2018 was a tough year for retailers, with household names going into administration or announcing major restructuring and store closures. The HCLG committee concludes they are on the brink, yet with the right strategic leadership they can thrive in the future. Local authorities should be at the heart of this.
By 2046 there will be seven million more people aged over 65 in the United Kingdom, but the changing demographics will impact differently in villages, towns and cities of Britain in ageing. Services will need to plan for the differential pattern of ageing if a crisis is to be averted.
Mobility as a Service describes services which allow users to plan and book travel on multiple modes of transport from different providers in a single transaction. The Transport Select Committee’s report calls on the government to take a much more active role in shaping the future development of MaaS.
There has been less focus on towns as ‘engines of growth’ for the national economy, yet millions of people live, work, shop and socialise in towns. This briefing provides an overview of research and approaches used by governments to support towns in the UK and Ireland.
The DCMS Civil Society Strategy brings together the public sector, private businesses, charities and volunteers to tackle social problems and build a fairer society. Commitments include £165m to support community organisations, youth employment, address financial exclusion trial participatory democracy techniques, harness ‘tech for good’, and develop smarter and more flexible commissioning, social finance and public service mutuals. Local authorities are acknowledged as key agents.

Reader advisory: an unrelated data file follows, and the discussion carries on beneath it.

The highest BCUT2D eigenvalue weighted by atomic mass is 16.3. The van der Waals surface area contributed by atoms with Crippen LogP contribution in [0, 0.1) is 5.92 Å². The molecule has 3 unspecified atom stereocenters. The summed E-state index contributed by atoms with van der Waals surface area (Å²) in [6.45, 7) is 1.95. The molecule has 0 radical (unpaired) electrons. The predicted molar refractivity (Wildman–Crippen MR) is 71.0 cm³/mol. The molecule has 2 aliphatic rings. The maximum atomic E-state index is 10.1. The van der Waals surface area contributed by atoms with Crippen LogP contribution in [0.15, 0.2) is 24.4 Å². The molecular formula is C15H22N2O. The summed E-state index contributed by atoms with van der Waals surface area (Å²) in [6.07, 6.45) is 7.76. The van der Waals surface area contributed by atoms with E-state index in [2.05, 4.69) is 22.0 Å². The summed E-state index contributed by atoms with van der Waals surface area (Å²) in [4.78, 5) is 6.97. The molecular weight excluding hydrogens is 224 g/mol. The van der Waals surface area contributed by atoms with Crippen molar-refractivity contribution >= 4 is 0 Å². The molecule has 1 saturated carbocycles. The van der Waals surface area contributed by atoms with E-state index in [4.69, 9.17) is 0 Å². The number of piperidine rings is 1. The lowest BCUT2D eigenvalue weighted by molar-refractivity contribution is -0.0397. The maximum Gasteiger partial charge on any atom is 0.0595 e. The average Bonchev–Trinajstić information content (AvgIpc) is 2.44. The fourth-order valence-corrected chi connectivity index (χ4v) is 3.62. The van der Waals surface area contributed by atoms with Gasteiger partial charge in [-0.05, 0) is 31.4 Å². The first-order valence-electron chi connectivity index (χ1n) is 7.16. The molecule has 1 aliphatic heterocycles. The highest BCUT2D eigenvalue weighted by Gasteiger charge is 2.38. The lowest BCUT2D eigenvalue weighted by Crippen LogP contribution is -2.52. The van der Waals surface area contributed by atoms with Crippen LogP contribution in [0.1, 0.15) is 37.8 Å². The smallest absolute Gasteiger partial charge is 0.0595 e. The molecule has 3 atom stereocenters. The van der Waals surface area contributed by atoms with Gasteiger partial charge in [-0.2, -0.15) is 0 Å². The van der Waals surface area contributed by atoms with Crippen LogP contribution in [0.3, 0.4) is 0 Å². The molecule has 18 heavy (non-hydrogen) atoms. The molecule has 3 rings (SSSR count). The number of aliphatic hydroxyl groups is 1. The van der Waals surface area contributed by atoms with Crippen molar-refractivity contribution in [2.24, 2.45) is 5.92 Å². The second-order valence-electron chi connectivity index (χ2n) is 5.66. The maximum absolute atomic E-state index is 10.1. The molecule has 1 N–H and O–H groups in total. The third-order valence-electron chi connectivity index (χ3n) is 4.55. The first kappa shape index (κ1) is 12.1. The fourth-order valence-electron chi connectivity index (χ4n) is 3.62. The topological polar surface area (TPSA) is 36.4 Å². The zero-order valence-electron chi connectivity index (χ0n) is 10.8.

The Commons Public Accounts Committee has reported on converting schools to academies drawing on National Audit Office work. It looks at local support for schools, including Academy Trust failure, and the consequences for the school system in England; it finds that “arrangements for oversight of schools are fragmented and incoherent”.
Tourism has often been pointed to as a possible source of income, jobs and development in more deprived areas of the UK. However, it presents its own opportunities and challenges. This briefing examines some of the advantages and disadvantages of encouraging tourism, particularly in more rural or remote areas.
There are parts of the UK where there are growing numbers of second homes, holiday homes and increasingly Airbnbs. Both the benefits and costs are often disputed: we consider evidence about their impact on housing, public services and communities in this briefing.
Five cross-border councils (Carlisle City Council, Cumbria County Council, Dumfries and Galloway Council, Northumberland County Council and Scottish Borders Council) are committed to harness the area’s assets and promote sustainable economic growth. The UK government promised to work with this partnership towards a Borderlands Inclusive Growth Deal.
Many sources of water supplies are overstretched and, with climate change and a growing population, much of England could see significant supply shortages by the 2050s - particularly in the South East. This briefing summarises the report into the state of water resources and considers how local authorities might respond.